Data mobility will become a core part of vendors' information lifecycle management strategies. These strategies are based on policies that shift data of a certain age and application from one storage system to another as the data grows older and migrates in value from operational to referential.
You might also see more advanced policy-based storage resource management on these platforms later on, but short-term success really depends on how well storage networking and software vendors work together to gain customer trust and momentum using this approach. Which brings me to my next point...
Evaluate the differences between the various storage networking platforms that come to market in support of these services.
I firmly believe some storage networking vendors are engineering their platforms the right way to support these services, while others have rushed to market without thinking the problem through.
I wouldn't want to name which vendors are not on the right track at this point, because we are so early in the market, and customers haven't had a chance to look at all the various options. But there are a number of factors you need to consider about the architectural approaches storage networking vendors have relied on. For this reason, it is a good idea to make a checklist that includes the following points of comparison:
Hardware platform architectures: There are a number of different approaches that use line cards that insert into the system, appliances that have networking capability and hybrid switches with advanced software services running across the system. The jury is out on which is the best design, but clearly one that provides serviceability, upgrade capability and robustness will be important. I believe that line cards and blades that fit into a switch chassis will ultimately win out.
Performance: Wire-speed performance running storage management services on these platforms is a requirement, but in a lot of cases, vendors still need to provide it with real-life workloads. Some have started to release benchmarks, which is encouraging.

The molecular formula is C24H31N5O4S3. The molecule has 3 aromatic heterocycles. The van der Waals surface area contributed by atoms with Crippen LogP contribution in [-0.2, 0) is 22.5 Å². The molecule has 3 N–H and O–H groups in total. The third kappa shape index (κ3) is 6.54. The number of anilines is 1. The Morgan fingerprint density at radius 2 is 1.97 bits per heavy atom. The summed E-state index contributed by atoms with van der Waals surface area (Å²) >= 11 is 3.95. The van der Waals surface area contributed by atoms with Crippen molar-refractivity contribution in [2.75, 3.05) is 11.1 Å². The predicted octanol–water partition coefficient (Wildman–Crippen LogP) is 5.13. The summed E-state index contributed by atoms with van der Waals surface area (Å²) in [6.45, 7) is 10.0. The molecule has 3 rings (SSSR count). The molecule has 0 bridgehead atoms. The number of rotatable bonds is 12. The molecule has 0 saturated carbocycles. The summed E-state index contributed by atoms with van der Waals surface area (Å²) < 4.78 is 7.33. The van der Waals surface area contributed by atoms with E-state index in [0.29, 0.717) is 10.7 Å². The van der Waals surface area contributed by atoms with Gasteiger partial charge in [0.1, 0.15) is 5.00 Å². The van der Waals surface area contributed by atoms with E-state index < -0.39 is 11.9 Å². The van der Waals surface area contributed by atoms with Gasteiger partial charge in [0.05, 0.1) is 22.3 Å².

Deployment scenarios: Customers need to understand that some of these platforms will require varying levels of changes within their SAN fabrics, so ask vendors to give you detailed deployment scenarios before committing to a specific platform.
Application services supported: Storage networking vendors, especially larger ones, are actively working with numerous system and storage management vendors to design support for their routers and switches. The challenge for customers will be deciding which service should be prototyped first and then evaluating vendors that provide those services. Volume management, data replication, rapid recovery and provisioning are here now, with other management services to follow. A number of customers I have talked to suggest provisioning and data replication (heterogeneous!) are the most appealing services on these platforms.
Cost: It is really unclear how vendors will charge for software services on the switching platforms in the future, but in the short term, the cost per port generally comes in at a director-class pricing level or slightly higher. This expense could offset software and hardware costs associated with deploying the same management services on a host or array. An example would be data replication.
The important take-away is to consider where this new generation of intelligent switches will fit best in your environment. Be cautious about deployments, but take heart, because I've already seen a number of Fortune 500 companies that have started to prototype first-generation products.
- Jamie Gruener is senior analyst, Enterprise Computing and Networking at the Yankee Group in Boston.